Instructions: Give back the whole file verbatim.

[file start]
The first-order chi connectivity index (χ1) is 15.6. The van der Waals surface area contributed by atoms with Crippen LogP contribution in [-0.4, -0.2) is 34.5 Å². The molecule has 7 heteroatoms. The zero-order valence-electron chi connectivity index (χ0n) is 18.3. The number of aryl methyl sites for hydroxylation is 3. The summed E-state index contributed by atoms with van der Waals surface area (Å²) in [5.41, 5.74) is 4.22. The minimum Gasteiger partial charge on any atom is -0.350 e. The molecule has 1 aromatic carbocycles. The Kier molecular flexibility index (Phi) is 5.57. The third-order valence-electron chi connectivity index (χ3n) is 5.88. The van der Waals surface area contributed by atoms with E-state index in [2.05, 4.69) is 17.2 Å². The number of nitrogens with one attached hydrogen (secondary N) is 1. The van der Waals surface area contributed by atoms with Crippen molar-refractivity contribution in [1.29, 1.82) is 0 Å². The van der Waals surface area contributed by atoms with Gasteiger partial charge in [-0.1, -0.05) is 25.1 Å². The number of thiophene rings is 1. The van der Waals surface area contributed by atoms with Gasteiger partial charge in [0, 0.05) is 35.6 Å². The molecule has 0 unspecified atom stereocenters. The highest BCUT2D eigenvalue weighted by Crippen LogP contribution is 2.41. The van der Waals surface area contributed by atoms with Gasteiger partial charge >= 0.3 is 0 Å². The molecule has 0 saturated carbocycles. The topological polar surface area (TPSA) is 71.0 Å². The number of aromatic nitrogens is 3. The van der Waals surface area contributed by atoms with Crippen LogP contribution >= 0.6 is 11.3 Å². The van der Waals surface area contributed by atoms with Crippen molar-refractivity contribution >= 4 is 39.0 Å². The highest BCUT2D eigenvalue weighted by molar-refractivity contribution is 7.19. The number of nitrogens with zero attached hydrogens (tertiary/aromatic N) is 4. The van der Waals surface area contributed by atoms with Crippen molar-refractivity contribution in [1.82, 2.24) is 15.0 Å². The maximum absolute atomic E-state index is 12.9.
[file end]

The first-order chi connectivity index (χ1) is 15.6. The van der Waals surface area contributed by atoms with Crippen LogP contribution in [-0.4, -0.2) is 34.5 Å². The molecule has 7 heteroatoms. The zero-order valence-electron chi connectivity index (χ0n) is 18.3. The number of aryl methyl sites for hydroxylation is 3. The summed E-state index contributed by atoms with van der Waals surface area (Å²) in [5.41, 5.74) is 4.22. The minimum Gasteiger partial charge on any atom is -0.350 e. The molecule has 1 aromatic carbocycles. The Kier molecular flexibility index (Phi) is 5.57. The third-order valence-electron chi connectivity index (χ3n) is 5.88. The van der Waals surface area contributed by atoms with E-state index in [2.05, 4.69) is 17.2 Å². The number of nitrogens with one attached hydrogen (secondary N) is 1. The van der Waals surface area contributed by atoms with Crippen molar-refractivity contribution in [1.29, 1.82) is 0 Å². The van der Waals surface area contributed by atoms with Gasteiger partial charge in [-0.1, -0.05) is 25.1 Å². The number of thiophene rings is 1. The van der Waals surface area contributed by atoms with Gasteiger partial charge in [0, 0.05) is 35.6 Å². The molecule has 0 unspecified atom stereocenters. The highest BCUT2D eigenvalue weighted by Crippen LogP contribution is 2.41. The van der Waals surface area contributed by atoms with Gasteiger partial charge >= 0.3 is 0 Å². The molecule has 0 saturated carbocycles. The topological polar surface area (TPSA) is 71.0 Å². The number of aromatic nitrogens is 3. The van der Waals surface area contributed by atoms with Crippen LogP contribution >= 0.6 is 11.3 Å². The van der Waals surface area contributed by atoms with Crippen molar-refractivity contribution >= 4 is 39.0 Å². The highest BCUT2D eigenvalue weighted by molar-refractivity contribution is 7.19. The number of nitrogens with zero attached hydrogens (tertiary/aromatic N) is 4. The van der Waals surface area contributed by atoms with Crippen molar-refractivity contribution in [1.82, 2.24) is 15.0 Å². The maximum absolute atomic E-state index is 12.9.